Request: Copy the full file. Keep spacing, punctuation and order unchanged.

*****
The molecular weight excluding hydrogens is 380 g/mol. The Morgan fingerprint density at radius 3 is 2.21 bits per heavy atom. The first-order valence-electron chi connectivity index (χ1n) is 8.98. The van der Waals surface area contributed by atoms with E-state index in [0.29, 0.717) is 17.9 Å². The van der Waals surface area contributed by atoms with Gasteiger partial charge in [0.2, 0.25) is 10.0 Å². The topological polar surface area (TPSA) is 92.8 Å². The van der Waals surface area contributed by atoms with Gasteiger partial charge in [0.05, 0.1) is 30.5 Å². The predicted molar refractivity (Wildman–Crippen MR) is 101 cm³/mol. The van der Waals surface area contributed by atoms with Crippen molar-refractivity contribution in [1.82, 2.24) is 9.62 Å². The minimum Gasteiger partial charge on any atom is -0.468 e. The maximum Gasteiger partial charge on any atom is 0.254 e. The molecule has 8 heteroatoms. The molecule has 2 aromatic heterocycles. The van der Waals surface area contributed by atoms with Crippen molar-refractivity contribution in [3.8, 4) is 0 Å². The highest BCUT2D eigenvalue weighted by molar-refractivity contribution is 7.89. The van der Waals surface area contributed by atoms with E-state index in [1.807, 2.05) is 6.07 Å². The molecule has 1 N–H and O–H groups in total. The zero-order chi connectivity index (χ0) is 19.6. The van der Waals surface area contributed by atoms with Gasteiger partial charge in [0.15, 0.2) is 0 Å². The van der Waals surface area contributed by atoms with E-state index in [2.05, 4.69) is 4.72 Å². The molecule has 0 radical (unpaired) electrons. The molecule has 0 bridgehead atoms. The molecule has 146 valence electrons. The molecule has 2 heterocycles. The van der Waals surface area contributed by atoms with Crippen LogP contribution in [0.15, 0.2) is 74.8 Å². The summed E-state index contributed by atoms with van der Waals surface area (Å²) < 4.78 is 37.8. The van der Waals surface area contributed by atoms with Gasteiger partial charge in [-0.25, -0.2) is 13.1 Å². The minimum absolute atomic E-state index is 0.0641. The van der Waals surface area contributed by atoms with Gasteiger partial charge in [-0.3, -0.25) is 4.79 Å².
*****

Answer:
The molecular weight excluding hydrogens is 380 g/mol. The Morgan fingerprint density at radius 3 is 2.21 bits per heavy atom. The first-order valence-electron chi connectivity index (χ1n) is 8.98. The van der Waals surface area contributed by atoms with E-state index in [0.29, 0.717) is 17.9 Å². The van der Waals surface area contributed by atoms with Gasteiger partial charge in [0.2, 0.25) is 10.0 Å². The topological polar surface area (TPSA) is 92.8 Å². The van der Waals surface area contributed by atoms with Gasteiger partial charge in [0.05, 0.1) is 30.5 Å². The predicted molar refractivity (Wildman–Crippen MR) is 101 cm³/mol. The van der Waals surface area contributed by atoms with Crippen molar-refractivity contribution in [1.82, 2.24) is 9.62 Å². The minimum Gasteiger partial charge on any atom is -0.468 e. The maximum Gasteiger partial charge on any atom is 0.254 e. The molecule has 8 heteroatoms. The molecule has 2 aromatic heterocycles. The van der Waals surface area contributed by atoms with Crippen molar-refractivity contribution in [3.8, 4) is 0 Å². The highest BCUT2D eigenvalue weighted by molar-refractivity contribution is 7.89. The van der Waals surface area contributed by atoms with E-state index in [1.807, 2.05) is 6.07 Å². The molecule has 1 N–H and O–H groups in total. The zero-order chi connectivity index (χ0) is 19.6. The van der Waals surface area contributed by atoms with Gasteiger partial charge in [0.15, 0.2) is 0 Å². The van der Waals surface area contributed by atoms with E-state index in [2.05, 4.69) is 4.72 Å². The molecule has 0 radical (unpaired) electrons. The molecule has 0 bridgehead atoms. The molecule has 146 valence electrons. The molecule has 2 heterocycles. The van der Waals surface area contributed by atoms with Crippen LogP contribution in [0.15, 0.2) is 74.8 Å². The summed E-state index contributed by atoms with van der Waals surface area (Å²) < 4.78 is 37.8. The van der Waals surface area contributed by atoms with Gasteiger partial charge in [-0.25, -0.2) is 13.1 Å². The minimum absolute atomic E-state index is 0.0641. The van der Waals surface area contributed by atoms with Gasteiger partial charge in [-0.3, -0.25) is 4.79 Å².